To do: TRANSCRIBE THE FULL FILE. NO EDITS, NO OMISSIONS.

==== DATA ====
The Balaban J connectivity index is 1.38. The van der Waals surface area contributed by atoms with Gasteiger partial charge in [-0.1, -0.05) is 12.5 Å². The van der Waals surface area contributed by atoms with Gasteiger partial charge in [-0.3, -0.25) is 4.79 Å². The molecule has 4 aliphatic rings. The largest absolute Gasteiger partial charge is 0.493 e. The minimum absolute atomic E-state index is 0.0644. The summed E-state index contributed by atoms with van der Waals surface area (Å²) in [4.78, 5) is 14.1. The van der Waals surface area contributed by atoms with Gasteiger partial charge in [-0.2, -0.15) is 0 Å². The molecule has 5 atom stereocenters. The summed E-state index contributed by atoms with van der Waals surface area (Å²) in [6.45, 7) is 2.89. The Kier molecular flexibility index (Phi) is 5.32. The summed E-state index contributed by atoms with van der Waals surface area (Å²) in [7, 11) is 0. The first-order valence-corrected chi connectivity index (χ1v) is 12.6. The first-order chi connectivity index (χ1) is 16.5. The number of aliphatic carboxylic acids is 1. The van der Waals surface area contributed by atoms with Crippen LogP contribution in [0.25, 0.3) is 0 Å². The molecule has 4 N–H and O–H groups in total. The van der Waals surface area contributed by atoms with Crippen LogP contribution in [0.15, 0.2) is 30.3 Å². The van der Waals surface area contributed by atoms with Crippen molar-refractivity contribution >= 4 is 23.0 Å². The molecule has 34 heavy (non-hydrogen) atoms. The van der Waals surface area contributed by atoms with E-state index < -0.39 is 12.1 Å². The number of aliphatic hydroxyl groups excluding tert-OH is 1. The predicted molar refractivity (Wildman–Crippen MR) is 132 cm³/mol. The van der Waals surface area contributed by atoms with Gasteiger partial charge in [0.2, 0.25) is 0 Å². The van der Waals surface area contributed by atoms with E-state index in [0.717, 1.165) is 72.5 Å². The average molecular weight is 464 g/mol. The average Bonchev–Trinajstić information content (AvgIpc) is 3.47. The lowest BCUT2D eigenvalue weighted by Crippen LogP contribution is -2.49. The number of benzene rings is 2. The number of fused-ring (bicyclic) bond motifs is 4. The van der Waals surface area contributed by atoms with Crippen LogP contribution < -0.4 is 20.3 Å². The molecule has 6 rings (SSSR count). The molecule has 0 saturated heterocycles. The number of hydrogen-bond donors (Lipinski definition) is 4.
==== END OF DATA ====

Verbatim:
The Balaban J connectivity index is 1.38. The van der Waals surface area contributed by atoms with Gasteiger partial charge in [-0.1, -0.05) is 12.5 Å². The van der Waals surface area contributed by atoms with Gasteiger partial charge in [-0.3, -0.25) is 4.79 Å². The molecule has 4 aliphatic rings. The largest absolute Gasteiger partial charge is 0.493 e. The minimum absolute atomic E-state index is 0.0644. The summed E-state index contributed by atoms with van der Waals surface area (Å²) in [4.78, 5) is 14.1. The van der Waals surface area contributed by atoms with Gasteiger partial charge in [-0.2, -0.15) is 0 Å². The molecule has 5 atom stereocenters. The summed E-state index contributed by atoms with van der Waals surface area (Å²) in [6.45, 7) is 2.89. The Kier molecular flexibility index (Phi) is 5.32. The summed E-state index contributed by atoms with van der Waals surface area (Å²) in [7, 11) is 0. The first-order valence-corrected chi connectivity index (χ1v) is 12.6. The first-order chi connectivity index (χ1) is 16.5. The number of aliphatic carboxylic acids is 1. The van der Waals surface area contributed by atoms with Crippen LogP contribution in [0.25, 0.3) is 0 Å². The molecule has 4 N–H and O–H groups in total. The van der Waals surface area contributed by atoms with Crippen LogP contribution in [0.15, 0.2) is 30.3 Å². The van der Waals surface area contributed by atoms with Crippen molar-refractivity contribution >= 4 is 23.0 Å². The molecule has 34 heavy (non-hydrogen) atoms. The van der Waals surface area contributed by atoms with E-state index < -0.39 is 12.1 Å². The number of aliphatic hydroxyl groups excluding tert-OH is 1. The predicted molar refractivity (Wildman–Crippen MR) is 132 cm³/mol. The van der Waals surface area contributed by atoms with Gasteiger partial charge in [0.2, 0.25) is 0 Å². The van der Waals surface area contributed by atoms with E-state index in [0.717, 1.165) is 72.5 Å². The average molecular weight is 464 g/mol. The average Bonchev–Trinajstić information content (AvgIpc) is 3.47. The lowest BCUT2D eigenvalue weighted by Crippen LogP contribution is -2.49. The number of benzene rings is 2. The number of fused-ring (bicyclic) bond motifs is 4. The van der Waals surface area contributed by atoms with Crippen LogP contribution < -0.4 is 20.3 Å². The molecule has 6 rings (SSSR count). The molecule has 0 saturated heterocycles. The number of hydrogen-bond donors (Lipinski definition) is 4.